end
``````

In order to prevent having neighbors that are off the board or out of
range we select the ones that are valid positions.

Christopher’s method is very similar, except instead of computing the
neighbors at the creation of each hex they are computed as needed via
a method of the `HexBoard` class.

For the simple distance Christopher uses the following formula:

``````def distance(start, goal)
if ((start[0]-goal[0]) < 0) == ((start[1]-goal[1]) < 0)
[(start[0]-goal[0]).abs, (start[1]-goal[1]).abs].max
else
(start[0]-goal[0]).abs+(start[1]-goal[1]).abs
end
end
``````

Here is an equivalent distance formula that found (though I can’t
remember where) and converted to Ruby:

``````def distance(pos1, pos2)
dx = pos2[0] - pos1[0]
dy = pos2[1] - pos1[1]
return (dx.abs + dy.abs + (dx - dy).abs) / 2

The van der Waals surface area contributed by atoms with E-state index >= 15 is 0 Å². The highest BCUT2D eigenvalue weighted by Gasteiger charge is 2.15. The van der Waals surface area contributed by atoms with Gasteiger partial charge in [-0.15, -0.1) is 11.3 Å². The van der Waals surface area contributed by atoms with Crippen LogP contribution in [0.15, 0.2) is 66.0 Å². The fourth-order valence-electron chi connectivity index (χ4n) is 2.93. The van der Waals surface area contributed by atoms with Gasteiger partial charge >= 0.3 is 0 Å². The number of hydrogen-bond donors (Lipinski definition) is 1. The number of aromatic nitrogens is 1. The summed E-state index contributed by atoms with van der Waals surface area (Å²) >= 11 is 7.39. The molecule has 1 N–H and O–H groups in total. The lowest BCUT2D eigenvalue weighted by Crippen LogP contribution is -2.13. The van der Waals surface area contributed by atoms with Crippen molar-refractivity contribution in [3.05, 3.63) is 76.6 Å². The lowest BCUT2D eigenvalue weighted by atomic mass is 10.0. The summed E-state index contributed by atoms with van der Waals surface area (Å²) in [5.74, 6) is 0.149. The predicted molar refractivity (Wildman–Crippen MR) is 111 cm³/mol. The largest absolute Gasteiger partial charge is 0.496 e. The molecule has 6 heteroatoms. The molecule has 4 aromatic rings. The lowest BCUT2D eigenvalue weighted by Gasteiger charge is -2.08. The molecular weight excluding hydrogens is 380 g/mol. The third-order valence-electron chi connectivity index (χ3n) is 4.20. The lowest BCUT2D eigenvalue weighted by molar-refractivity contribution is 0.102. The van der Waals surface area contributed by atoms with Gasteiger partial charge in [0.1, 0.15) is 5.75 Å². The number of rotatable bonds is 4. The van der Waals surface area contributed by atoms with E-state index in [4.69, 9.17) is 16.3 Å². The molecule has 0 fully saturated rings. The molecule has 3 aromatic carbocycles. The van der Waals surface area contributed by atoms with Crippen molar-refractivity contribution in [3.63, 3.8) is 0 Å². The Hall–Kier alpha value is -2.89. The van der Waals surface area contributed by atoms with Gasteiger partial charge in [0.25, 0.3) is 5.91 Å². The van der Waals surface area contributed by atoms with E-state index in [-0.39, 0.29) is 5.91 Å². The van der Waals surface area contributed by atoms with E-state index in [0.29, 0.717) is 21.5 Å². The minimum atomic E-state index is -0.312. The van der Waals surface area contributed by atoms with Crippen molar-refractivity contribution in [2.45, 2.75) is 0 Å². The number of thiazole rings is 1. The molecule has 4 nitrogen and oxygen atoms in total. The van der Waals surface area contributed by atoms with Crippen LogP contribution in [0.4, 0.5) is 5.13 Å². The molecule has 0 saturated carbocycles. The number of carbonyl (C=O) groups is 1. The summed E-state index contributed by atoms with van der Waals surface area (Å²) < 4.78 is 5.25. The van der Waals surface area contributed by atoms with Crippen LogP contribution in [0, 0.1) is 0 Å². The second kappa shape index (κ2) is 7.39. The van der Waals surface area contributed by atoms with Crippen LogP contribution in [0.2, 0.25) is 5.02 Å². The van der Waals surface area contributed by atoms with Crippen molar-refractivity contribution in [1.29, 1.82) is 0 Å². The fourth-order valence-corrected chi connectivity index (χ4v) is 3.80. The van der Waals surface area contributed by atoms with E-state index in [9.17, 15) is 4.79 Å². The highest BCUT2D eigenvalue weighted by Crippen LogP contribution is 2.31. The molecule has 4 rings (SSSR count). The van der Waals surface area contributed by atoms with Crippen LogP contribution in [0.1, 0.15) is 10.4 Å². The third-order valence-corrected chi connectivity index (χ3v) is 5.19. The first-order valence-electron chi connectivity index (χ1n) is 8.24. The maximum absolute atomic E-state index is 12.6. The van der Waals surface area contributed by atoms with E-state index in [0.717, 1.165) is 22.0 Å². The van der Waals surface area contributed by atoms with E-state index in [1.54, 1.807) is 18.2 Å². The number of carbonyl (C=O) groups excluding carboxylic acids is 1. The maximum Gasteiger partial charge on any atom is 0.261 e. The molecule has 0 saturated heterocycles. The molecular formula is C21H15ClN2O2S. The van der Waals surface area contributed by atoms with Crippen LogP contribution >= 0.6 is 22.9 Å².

end
``````

The deeper meaning behind these distance methods is still somewhat of
a mystery to me. I see that they work, but I’m not fully sure of the
why. I also don’t see how to alter them to change the orientation of
the grid (maybe a future quiz?).

For the obstructed distance Christopher uses the A* search
algorithm
. The essence of the A* algorithm is that it searches the
most promising paths first. In order to know which nodes are most
promising a heuristic function is used, in this case the simple
distance. We maintain a list (priority queue) of the nodes available
to explore. As we remove the best node from the list we examine it’s
neighbors and insert them into the list, most promising first. If we
find the goal node we return the distance to it and are done. There is
much more that can be said about A* than I can say here, so check it
out.